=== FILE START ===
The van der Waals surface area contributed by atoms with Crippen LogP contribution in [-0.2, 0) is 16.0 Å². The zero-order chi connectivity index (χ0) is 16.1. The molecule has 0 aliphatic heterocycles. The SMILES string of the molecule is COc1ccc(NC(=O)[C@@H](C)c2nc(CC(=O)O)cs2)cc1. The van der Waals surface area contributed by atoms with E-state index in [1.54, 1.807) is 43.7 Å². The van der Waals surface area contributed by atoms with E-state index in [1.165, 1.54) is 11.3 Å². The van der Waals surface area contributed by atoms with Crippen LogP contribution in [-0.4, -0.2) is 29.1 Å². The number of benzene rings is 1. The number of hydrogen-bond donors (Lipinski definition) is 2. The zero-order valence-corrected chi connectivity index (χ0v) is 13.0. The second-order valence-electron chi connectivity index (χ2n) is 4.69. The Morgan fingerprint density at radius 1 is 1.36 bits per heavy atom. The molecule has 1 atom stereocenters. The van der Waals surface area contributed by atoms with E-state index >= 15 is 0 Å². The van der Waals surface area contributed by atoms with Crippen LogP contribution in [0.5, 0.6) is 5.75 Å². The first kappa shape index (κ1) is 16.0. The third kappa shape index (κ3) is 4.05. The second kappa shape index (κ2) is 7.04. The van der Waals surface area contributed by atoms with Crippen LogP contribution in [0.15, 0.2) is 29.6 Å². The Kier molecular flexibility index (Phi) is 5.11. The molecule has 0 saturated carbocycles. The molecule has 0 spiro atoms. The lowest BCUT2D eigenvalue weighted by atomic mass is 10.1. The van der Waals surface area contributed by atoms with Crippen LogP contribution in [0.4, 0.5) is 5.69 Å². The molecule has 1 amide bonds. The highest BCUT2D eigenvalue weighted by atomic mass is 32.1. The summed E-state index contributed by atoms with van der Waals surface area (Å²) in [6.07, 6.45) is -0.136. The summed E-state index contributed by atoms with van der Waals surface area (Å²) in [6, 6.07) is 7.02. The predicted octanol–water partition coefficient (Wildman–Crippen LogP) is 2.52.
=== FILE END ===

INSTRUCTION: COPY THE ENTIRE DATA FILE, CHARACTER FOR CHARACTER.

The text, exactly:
The van der Waals surface area contributed by atoms with Crippen LogP contribution in [-0.2, 0) is 16.0 Å². The zero-order chi connectivity index (χ0) is 16.1. The molecule has 0 aliphatic heterocycles. The SMILES string of the molecule is COc1ccc(NC(=O)[C@@H](C)c2nc(CC(=O)O)cs2)cc1. The van der Waals surface area contributed by atoms with E-state index in [1.54, 1.807) is 43.7 Å². The van der Waals surface area contributed by atoms with E-state index in [1.165, 1.54) is 11.3 Å². The van der Waals surface area contributed by atoms with Crippen LogP contribution in [-0.4, -0.2) is 29.1 Å². The number of benzene rings is 1. The number of hydrogen-bond donors (Lipinski definition) is 2. The zero-order valence-corrected chi connectivity index (χ0v) is 13.0. The second-order valence-electron chi connectivity index (χ2n) is 4.69. The Morgan fingerprint density at radius 1 is 1.36 bits per heavy atom. The molecule has 1 atom stereocenters. The van der Waals surface area contributed by atoms with E-state index >= 15 is 0 Å². The van der Waals surface area contributed by atoms with Crippen LogP contribution in [0.5, 0.6) is 5.75 Å². The first kappa shape index (κ1) is 16.0. The third kappa shape index (κ3) is 4.05. The second kappa shape index (κ2) is 7.04. The van der Waals surface area contributed by atoms with Crippen LogP contribution in [0.15, 0.2) is 29.6 Å². The Kier molecular flexibility index (Phi) is 5.11. The molecule has 0 saturated carbocycles. The molecule has 0 spiro atoms. The lowest BCUT2D eigenvalue weighted by atomic mass is 10.1. The van der Waals surface area contributed by atoms with Crippen LogP contribution in [0.4, 0.5) is 5.69 Å². The molecule has 1 amide bonds. The highest BCUT2D eigenvalue weighted by atomic mass is 32.1. The summed E-state index contributed by atoms with van der Waals surface area (Å²) in [6.07, 6.45) is -0.136. The summed E-state index contributed by atoms with van der Waals surface area (Å²) in [6, 6.07) is 7.02. The predicted octanol–water partition coefficient (Wildman–Crippen LogP) is 2.52.